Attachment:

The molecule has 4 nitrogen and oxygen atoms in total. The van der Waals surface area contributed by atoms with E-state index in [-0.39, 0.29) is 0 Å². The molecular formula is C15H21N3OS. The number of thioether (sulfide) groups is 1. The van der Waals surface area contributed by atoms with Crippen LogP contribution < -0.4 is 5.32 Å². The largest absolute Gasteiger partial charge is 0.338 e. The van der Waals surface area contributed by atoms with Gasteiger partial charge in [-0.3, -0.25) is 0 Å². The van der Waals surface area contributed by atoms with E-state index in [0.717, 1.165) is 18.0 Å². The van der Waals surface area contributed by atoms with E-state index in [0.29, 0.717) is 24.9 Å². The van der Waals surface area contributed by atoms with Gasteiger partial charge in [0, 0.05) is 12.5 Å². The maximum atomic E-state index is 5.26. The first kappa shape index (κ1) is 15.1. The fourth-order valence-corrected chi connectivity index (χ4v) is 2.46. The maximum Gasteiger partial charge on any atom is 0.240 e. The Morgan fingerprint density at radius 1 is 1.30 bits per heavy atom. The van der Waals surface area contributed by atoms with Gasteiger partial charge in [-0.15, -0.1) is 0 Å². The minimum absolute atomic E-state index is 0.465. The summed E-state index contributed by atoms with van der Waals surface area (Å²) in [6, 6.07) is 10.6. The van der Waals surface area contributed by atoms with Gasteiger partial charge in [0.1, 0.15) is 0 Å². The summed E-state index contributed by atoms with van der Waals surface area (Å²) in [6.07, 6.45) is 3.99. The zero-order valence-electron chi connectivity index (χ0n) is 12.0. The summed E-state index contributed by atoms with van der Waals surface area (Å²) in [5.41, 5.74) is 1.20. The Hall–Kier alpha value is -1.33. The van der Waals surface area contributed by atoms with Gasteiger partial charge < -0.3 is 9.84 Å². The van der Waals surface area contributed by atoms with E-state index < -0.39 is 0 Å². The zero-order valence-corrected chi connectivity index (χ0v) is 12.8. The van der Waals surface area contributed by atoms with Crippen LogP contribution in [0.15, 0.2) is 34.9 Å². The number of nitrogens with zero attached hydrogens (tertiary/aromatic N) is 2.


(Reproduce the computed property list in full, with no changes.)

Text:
The molecule has 4 nitrogen and oxygen atoms in total. The van der Waals surface area contributed by atoms with E-state index in [-0.39, 0.29) is 0 Å². The molecular formula is C15H21N3OS. The number of thioether (sulfide) groups is 1. The van der Waals surface area contributed by atoms with Crippen LogP contribution < -0.4 is 5.32 Å². The largest absolute Gasteiger partial charge is 0.338 e. The van der Waals surface area contributed by atoms with Gasteiger partial charge in [-0.3, -0.25) is 0 Å². The van der Waals surface area contributed by atoms with E-state index in [0.717, 1.165) is 18.0 Å². The van der Waals surface area contributed by atoms with E-state index in [0.29, 0.717) is 24.9 Å². The van der Waals surface area contributed by atoms with Gasteiger partial charge in [0, 0.05) is 12.5 Å². The maximum atomic E-state index is 5.26. The first kappa shape index (κ1) is 15.1. The fourth-order valence-corrected chi connectivity index (χ4v) is 2.46. The maximum Gasteiger partial charge on any atom is 0.240 e. The Morgan fingerprint density at radius 1 is 1.30 bits per heavy atom. The van der Waals surface area contributed by atoms with Gasteiger partial charge in [-0.15, -0.1) is 0 Å². The minimum absolute atomic E-state index is 0.465. The summed E-state index contributed by atoms with van der Waals surface area (Å²) in [6, 6.07) is 10.6. The van der Waals surface area contributed by atoms with Gasteiger partial charge in [0.1, 0.15) is 0 Å². The summed E-state index contributed by atoms with van der Waals surface area (Å²) in [6.07, 6.45) is 3.99. The zero-order valence-electron chi connectivity index (χ0n) is 12.0. The summed E-state index contributed by atoms with van der Waals surface area (Å²) in [5.41, 5.74) is 1.20. The Hall–Kier alpha value is -1.33. The van der Waals surface area contributed by atoms with Gasteiger partial charge < -0.3 is 9.84 Å². The van der Waals surface area contributed by atoms with E-state index < -0.39 is 0 Å². The zero-order valence-corrected chi connectivity index (χ0v) is 12.8. The van der Waals surface area contributed by atoms with Crippen LogP contribution in [0.15, 0.2) is 34.9 Å². The number of nitrogens with zero attached hydrogens (tertiary/aromatic N) is 2.